While privacy may be the forte of cryptocurrencies like Monero [XMR] and Zcash [ZEC], sometimes things might get a little too private.

Earlier this week, the Monero community woke up to the cryptoverse’s collective angst after several security flaws in the private coin came to the fore. HackerOne, a vulnerability verifier and bug bounty platform, stated in its report,

“By mining a specially crafted block, that still passes daemon verification an attacker can create a miner transaction that appears to the wallet to include sum of XMR picked by the attacker. It is our belief that this can be exploited to steal money from exchanges.”

The report added that five DoS attack vectors were also revealed, with one of them being labeled critics. Additionally, within the Monero ecosystem, an application layer called ‘CryptoNote’ was also flagged as having a possible security breach, questioning the very essence of XMR, its privacy.

With growing concerns with Monero’s privacy and the network’s security flaws, the community was justifiably concerned and the same was reflected in its price. After reaching as high as $120 towards the close of January, the security-flaw bears dragged down the coin’s price to under $82, as recorded earlier this week.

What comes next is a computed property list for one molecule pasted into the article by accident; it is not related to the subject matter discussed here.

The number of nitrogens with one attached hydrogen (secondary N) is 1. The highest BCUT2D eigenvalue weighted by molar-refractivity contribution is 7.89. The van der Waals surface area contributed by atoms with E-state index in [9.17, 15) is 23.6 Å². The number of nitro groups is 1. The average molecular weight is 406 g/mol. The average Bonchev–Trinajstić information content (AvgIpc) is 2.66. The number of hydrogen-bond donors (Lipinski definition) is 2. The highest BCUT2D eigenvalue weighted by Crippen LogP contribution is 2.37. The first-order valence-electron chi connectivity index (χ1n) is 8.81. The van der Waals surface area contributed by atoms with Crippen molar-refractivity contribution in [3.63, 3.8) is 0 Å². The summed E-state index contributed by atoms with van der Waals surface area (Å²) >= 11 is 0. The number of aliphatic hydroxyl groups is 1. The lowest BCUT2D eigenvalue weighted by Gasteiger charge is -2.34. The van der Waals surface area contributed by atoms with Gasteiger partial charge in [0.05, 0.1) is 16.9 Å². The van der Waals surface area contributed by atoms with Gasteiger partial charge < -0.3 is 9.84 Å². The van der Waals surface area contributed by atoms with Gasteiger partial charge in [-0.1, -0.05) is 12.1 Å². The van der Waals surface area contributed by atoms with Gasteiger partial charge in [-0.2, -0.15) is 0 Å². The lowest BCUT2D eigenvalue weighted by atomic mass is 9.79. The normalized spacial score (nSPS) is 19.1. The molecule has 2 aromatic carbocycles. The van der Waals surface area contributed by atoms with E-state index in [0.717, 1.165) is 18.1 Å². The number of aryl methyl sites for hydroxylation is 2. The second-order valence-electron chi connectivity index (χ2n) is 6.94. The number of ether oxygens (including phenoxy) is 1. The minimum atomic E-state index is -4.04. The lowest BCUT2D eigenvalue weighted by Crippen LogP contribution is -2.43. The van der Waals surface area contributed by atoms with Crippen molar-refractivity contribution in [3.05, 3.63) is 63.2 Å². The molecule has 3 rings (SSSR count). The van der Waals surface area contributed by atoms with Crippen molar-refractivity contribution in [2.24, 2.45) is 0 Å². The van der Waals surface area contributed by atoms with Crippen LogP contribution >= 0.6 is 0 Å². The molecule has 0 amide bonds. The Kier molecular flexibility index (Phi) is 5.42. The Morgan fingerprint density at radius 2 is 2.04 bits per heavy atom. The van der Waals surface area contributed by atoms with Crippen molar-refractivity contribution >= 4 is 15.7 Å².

The stabilizing bulls pushed the price up to its press time valuation of $92.85. However, in terms of the larger picture, XMR is down by 23.3 percent in the 7-day window.

Tuur Demeester, Founding Partner at Adamant Capital, questioned the coin’s price performance and charted the same against Bitcoin, which showed a steep decline. It should be noted that very few altcoins are in the green relative to the king coin, given the latter’s recent performance.

He stated,

Francis Pouliot, CEO of Bull Bitcoin, reasoned that Bitcoin’s privacy, especially due to CoinJoin transactions coupled with its liquidity, which in his eyes is a “big component of privacy,” propelled the king coin ahead of its altcoin competitors, despite the latter being niche operators. He tweeted,

However, it should be noted that Monero has responded to the above concerns, adding that the security flaws were disclosed four months ago and a patch, for the same, has also been provided. HackerOne’s vulnerability report detailed older events and currently, no such flaws persist.

Source link